How can I help my child develop phonemic awareness?

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Phonemic awareness includes six key parts. These are manipulating phonemes, phoneme matching, onset and rime, blending phonemes, sequencing phonemes, and segmenting phonemes.

You can see our previous post about What is phonemic awareness? to learn more.

This can be developed in many ways. It is a developmental process, and moving to a level too soon can increase frustration and decrease confidence for the student. A child should not begin recognizing letters or reading words until their ear training and tongue training has been developed. And once that has happened, they are ready for eye training and word building.

“Away with books, and ‘reading to’–for the first five or six years of life. The endless succession of story-books, scenes, shifting like a panorama before the child’s vision, is a mental and moral dissipation; he gets nothing to grow upon, or is allowed no leisure to digest what he gets.” Charlotte Mason, Parents and Children (Volume 5, page 216).

Children before age six need time to explore and discover the world around them. Time spent playing at home and in nature, time to imagine and run and jump. These are not wasted years, they are foundations! Play and speaking and listening is critical to literacy cognition in the future.

This time of preparation for formal lessons does not look like seat work or doing “school,” but it is vital for their educational, emotional, and spiritual development.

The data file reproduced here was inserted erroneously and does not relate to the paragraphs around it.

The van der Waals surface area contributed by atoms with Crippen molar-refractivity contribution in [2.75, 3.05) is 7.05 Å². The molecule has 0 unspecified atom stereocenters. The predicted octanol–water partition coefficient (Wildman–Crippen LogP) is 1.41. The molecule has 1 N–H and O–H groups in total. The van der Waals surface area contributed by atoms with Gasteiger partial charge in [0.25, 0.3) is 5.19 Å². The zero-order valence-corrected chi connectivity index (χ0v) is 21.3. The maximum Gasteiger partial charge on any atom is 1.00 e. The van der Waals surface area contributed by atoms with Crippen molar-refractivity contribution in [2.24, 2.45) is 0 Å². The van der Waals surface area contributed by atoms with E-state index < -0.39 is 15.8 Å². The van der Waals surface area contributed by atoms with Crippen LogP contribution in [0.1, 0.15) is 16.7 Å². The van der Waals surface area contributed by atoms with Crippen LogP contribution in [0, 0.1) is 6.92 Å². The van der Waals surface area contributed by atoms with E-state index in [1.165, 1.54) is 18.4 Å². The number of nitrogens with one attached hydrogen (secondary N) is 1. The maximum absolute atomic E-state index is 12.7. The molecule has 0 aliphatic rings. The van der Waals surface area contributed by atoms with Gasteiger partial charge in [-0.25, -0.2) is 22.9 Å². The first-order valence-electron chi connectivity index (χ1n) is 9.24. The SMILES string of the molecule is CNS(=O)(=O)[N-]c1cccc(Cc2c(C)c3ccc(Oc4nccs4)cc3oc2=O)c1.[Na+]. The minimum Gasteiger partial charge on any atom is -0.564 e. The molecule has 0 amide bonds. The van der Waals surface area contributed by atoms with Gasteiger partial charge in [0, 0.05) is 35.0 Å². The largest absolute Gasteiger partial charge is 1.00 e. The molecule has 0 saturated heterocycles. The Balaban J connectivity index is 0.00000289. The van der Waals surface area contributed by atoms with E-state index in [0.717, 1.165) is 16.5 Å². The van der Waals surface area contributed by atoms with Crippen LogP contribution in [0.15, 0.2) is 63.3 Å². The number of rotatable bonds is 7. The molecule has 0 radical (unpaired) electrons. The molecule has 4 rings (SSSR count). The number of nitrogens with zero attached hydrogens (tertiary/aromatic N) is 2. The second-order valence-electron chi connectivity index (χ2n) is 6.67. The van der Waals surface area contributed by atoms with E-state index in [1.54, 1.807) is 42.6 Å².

Many educational concepts can be taught before actual reading & phonics instruction begins. Ear training and tongue training is critical in those early years before learning letters and building words. Brains are not cognitively ready until around age six and should not be pushed to learn before their brains are ready

Some children may be ready to know letters and sounds, and by all means, do not hold them back from learning! But this is not necessary for their overall skill level or future in literacy.

Let’s look at some easy ways to develop phonemic awareness with ear training, tongue training, eye training, and finally, when they are ready, word building.

Examples of how to develop phonemic awareness through Ear Training:


Can you tell me the whole word I am saying by just hearing the sounds?

  • D – o – g
  • P – i – g
  • C – a – t
  • M – ou – se
  • C – ow
  • B – ear
  • S – k – u – n – k
  • Add your own words!


Let’s do some motions together! Do what I tell you to do by just hearing the sounds!

  • J – u – m – p on both feet
  • C – l – a – p your hands
  • S – t – o – m – p your feet
  • T – o – u – ch your head
  • H – o – p like a frog
  • J – u – m – p on one foot
  • S – t – a – n – d still
  • R – u – b your belly
  • W – i – gg – le your toes

This can be done with any words and any actions. You can act out a story together!

Another simple way to work on phonemic awareness is to read any children’s story and choose some words to separate into their phonemes. This can be a nursery rhyme, timeless tale like Goldilocks (p – orr – i – dge) or Cinderella (s – i – s – t – er).

You can do this when hanging out at home or doing any activity! On a nature walk, talk about r – o – ck – s! 

Examples of how to develop phonemic awareness through Tongue Training:


  • What is the first sound in “p – i – g”?
  • What is the last sound in “n – e – t”?